So far there have been some isolated cases of Americans returning from Latin America with the Zika virus, the disease spread by mosquitoes.
But since most of the U.S. is experiencing winter weather, which is not conducive to the insects, Americans haven't had to worry too much about the virus.
That will change with the arrival of spring, says Richard Duhrkopf, associate professor of biology in Baylor’s College of Arts & Sciences. Duhrkopf, considered a national expert on mosquitoes, says the threat of Zika virus is very real for the U.S.
“Since we are in February, we will not see any viral transmission immediately, but as the weather warms up and there is a greater flow of the virus into the country, I am confident we will see transmission this summer,” Duhrkopf said in a release.
Zika has been a major crisis in countries like Brazil. The effects of the virus on most people is fairly mild. The Centers for Disease Control and Prevention (CDC) says the most common symptoms of Zika virus disease are fever, rash, joint pain, and conjunctivitis, or red eyes.
Threat to pregnant women
The greater threat is to pregnant women. There have been cases of neurological disorders and birth defects in Brazil due to virus. On Monday, the World Health Organization declared the virus to be a Public Health Emergency of International Concern.
As to the overall threat, Duhrkopf said Zika is in some ways less serious than West Nile or dengue. Then again, it could be a much more serious threat to pregnant women because of what has been observed in Brazil. Duhrkopf says that appears to be a new development in the disease.
“Zika virus has been around and transmitted in Africa and Asia for about a decade,” he said. “There have been no reports of the kinds of birth complications we are seeing in Brazil. So, we really don’t know what to make [of] them.”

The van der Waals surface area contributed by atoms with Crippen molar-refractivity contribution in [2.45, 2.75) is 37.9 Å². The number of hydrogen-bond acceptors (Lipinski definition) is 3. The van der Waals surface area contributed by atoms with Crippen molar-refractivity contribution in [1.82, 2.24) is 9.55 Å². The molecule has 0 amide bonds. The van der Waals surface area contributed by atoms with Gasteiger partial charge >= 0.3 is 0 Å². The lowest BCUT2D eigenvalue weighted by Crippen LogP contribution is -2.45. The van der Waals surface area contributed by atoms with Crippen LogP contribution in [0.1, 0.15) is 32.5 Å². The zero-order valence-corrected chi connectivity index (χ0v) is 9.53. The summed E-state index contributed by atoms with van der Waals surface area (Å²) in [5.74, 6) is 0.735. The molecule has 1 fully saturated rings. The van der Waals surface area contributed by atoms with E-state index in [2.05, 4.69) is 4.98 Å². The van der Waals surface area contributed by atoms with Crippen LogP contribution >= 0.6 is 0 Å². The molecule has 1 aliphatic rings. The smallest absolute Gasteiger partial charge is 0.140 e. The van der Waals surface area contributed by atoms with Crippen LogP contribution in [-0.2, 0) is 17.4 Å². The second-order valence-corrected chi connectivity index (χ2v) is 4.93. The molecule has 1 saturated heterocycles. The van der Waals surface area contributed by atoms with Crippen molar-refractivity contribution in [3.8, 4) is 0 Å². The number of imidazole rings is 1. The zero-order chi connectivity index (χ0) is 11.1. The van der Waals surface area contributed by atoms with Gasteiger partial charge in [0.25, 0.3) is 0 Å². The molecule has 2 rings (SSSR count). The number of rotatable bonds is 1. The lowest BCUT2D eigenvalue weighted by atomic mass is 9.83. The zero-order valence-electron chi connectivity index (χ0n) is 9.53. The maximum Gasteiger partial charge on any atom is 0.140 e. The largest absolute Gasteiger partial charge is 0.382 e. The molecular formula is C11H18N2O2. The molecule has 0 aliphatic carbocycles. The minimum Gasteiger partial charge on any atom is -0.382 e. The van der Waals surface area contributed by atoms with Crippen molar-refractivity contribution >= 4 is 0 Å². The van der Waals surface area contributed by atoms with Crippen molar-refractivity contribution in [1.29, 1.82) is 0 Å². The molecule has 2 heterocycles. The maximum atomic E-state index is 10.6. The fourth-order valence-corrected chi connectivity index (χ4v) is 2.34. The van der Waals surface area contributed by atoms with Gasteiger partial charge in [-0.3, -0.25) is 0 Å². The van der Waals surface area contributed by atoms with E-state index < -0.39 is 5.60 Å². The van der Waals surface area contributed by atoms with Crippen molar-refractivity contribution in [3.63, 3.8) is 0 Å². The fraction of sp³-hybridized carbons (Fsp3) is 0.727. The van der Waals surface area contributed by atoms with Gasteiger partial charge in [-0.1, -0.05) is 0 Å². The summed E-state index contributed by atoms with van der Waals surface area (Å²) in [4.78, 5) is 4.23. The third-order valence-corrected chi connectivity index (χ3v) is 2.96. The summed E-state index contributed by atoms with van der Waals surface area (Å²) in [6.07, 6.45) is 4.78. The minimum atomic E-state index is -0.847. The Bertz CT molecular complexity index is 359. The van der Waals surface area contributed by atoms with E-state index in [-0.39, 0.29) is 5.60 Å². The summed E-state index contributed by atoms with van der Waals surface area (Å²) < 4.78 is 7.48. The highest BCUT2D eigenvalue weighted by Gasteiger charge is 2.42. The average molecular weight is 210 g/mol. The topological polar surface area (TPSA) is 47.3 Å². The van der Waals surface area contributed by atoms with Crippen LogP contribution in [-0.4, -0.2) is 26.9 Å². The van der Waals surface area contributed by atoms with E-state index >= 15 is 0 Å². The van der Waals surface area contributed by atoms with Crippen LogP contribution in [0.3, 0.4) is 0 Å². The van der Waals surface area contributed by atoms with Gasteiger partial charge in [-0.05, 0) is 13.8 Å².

Duhrkopf said he is troubled by some of the misinformation that is being spread about Zika. He said a report that the U.S. is not threatened because the type of mosquitoes spreading the disease are not found here is totally untrue.
Zika mosquitoes common in the U.S.
“We have Aedes aegypti and Aedes albopictus throughout the state of Texas, and both are well distributed throughout – especially the southern parts of the country,” he said.
Rebekah Kading, an assistant professor at Colorado State University, says the Aedes aegypti is known as the "rat" of the mosquito world, and is the main culprit spreading the virus. It prefers warmer climates but spreads easily. It also loves to bite people.
"Aedes aegypti is known to feed more frequently, which leads to more virus transmission," she said.”
With the arrival of warm weather, consumers should use insect repellant and consider using one with DEET, which experts say provides the best protection against mosquitoes.
Kading also recommends dumping water standing in containers in or near your home and wearing long sleeves and pants if you're spending extended time outdoors.